MacEwan alumnus spearheads diversity, equity, and inclusion for Hockey Canada

by , | Jan 3, 2024 | Features, In The Mag!, News | 0 comments

In recent years, Hockey Canada has been involved in multiple scandals, leaving stakeholders to depend on new diversity, equity and inclusion frameworks. Some of the biggest scandals over the past few years, from sexual misconduct to misused national funds, have led us to where we are now. Hockey Canada looks ready for its next steps forward. 

MacEwan University’s alumnus and vice-president of Hockey Canada’s EDI, Irfan Chaudhry, has taken on a lead role in these initiatives. Hockey Canada aims to make all games — whether on the street, frozen pond, your hometown barn, or in P.E. class — a sport for everyone.

Chaudhry is also the former director of the Office of Human Rights and Office of Sexual Violence Education Prevention and Response at MacEwan. With an extensive background in sports bias, hate-motivated crimes and assaults, as well as a passion for diversity, equity and inclusion, his goals have begun a new wave of comprehensive sports in Canada. 

Growing up, Chaudhry’s passion for hockey started very early. “I moved to Canada when I was five, so I had no idea what even a hockey stick or ice hockey was,” he said. “I still distinctly remember my first interaction with the NHL. We’d ….turned on the TV, and the first thing I saw was Theo Fleury sliding down the ice. I had excitement, and I had no idea what the hell was going on, but it looked pretty cool and pretty fun.”

Even though Chaudhry didn’t play ice hockey on a team until his mid-twenties, his love for the sport prevailed throughout his life. And now that the inclusivity and diversity within hockey in Canada have been caught in crossfire, he’s been able to shine in the community.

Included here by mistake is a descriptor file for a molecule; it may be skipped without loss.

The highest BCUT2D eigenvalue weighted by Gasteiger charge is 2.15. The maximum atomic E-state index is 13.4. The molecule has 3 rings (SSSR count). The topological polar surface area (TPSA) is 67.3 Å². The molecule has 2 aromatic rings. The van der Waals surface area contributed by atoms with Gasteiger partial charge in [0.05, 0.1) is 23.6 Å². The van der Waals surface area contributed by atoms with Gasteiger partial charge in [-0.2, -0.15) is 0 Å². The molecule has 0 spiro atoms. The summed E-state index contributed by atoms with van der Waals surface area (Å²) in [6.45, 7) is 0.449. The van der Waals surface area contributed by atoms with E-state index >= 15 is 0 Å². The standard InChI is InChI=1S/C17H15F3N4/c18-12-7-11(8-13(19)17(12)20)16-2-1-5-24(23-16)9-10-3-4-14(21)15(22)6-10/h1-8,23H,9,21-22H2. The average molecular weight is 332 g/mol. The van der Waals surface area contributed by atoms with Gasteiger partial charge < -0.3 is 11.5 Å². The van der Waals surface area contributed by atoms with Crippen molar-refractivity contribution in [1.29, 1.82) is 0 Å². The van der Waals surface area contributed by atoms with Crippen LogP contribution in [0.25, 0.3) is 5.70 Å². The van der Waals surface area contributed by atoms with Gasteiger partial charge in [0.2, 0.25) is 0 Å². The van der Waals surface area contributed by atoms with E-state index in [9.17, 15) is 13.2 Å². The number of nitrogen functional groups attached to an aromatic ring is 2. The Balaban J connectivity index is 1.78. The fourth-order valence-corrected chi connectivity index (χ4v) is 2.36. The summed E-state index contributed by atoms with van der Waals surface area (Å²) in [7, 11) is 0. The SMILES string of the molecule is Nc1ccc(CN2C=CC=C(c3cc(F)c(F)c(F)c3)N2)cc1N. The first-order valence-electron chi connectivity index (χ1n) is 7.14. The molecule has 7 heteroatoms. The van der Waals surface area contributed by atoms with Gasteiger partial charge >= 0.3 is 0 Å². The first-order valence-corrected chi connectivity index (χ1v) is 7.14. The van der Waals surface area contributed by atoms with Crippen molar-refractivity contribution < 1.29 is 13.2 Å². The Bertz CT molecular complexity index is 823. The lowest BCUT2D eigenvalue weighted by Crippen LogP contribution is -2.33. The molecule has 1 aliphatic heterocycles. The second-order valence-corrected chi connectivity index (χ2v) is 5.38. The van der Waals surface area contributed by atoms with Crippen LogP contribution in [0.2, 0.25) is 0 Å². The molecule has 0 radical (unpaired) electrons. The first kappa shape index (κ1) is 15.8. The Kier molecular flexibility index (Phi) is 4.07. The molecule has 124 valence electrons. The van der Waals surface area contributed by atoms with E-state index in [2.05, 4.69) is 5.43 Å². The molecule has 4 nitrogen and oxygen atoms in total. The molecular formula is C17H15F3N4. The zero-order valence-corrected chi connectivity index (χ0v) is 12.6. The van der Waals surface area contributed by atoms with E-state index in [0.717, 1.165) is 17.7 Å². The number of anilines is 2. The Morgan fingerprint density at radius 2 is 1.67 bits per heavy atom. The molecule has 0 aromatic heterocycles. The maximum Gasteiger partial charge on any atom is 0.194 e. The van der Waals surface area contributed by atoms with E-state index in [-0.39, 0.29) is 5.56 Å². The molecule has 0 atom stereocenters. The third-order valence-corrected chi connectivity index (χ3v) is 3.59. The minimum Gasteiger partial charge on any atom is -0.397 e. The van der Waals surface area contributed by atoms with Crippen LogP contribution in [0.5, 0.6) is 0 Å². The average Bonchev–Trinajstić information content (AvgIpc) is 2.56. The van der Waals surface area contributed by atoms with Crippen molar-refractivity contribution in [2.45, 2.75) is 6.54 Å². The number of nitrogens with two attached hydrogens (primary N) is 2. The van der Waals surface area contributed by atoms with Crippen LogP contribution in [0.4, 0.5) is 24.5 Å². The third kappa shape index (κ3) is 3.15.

Hockey Canada’s new goals give everyone the chance to consider what hockey means to them and how they can become a part of the organization’s transformation.


“During the pandemic, there was a lot of work being done around refreshing and reframing what hockey means for people,” he says. Every person’s idea may vary, but Chaudhry says that it all starts with “rethinking what hockey involvement could be like.” Noting that the hockey image should scale beyond a traditional able-bodied and ice-bound version that is traditionally thought of when you imagine Canada’s favourite pastime. 

Hockey Canada’s new goals give everyone the chance to consider what hockey means to them and how they can become a part of the organization’s transformation. “When I heard that tagline ‘making hockey more,’ it was very, very broad in terms of application,” Chaudhry says. “But, a lot of the imagery that was being connected to it internally was around the diversity and inclusion of a broader demographic.” 

This means that, for both players and fans alike, the ideas around what hockey is supposed to be can turn into what hockey is, regardless of gender, race, beliefs, socio-economic standing, or ability.

The overall goal is to make the sport “more welcoming, more inclusive, and more accessible,” Chaudhry says. “And, I think those three parameters, regardless of someone’s identity or background, are the key drivers.”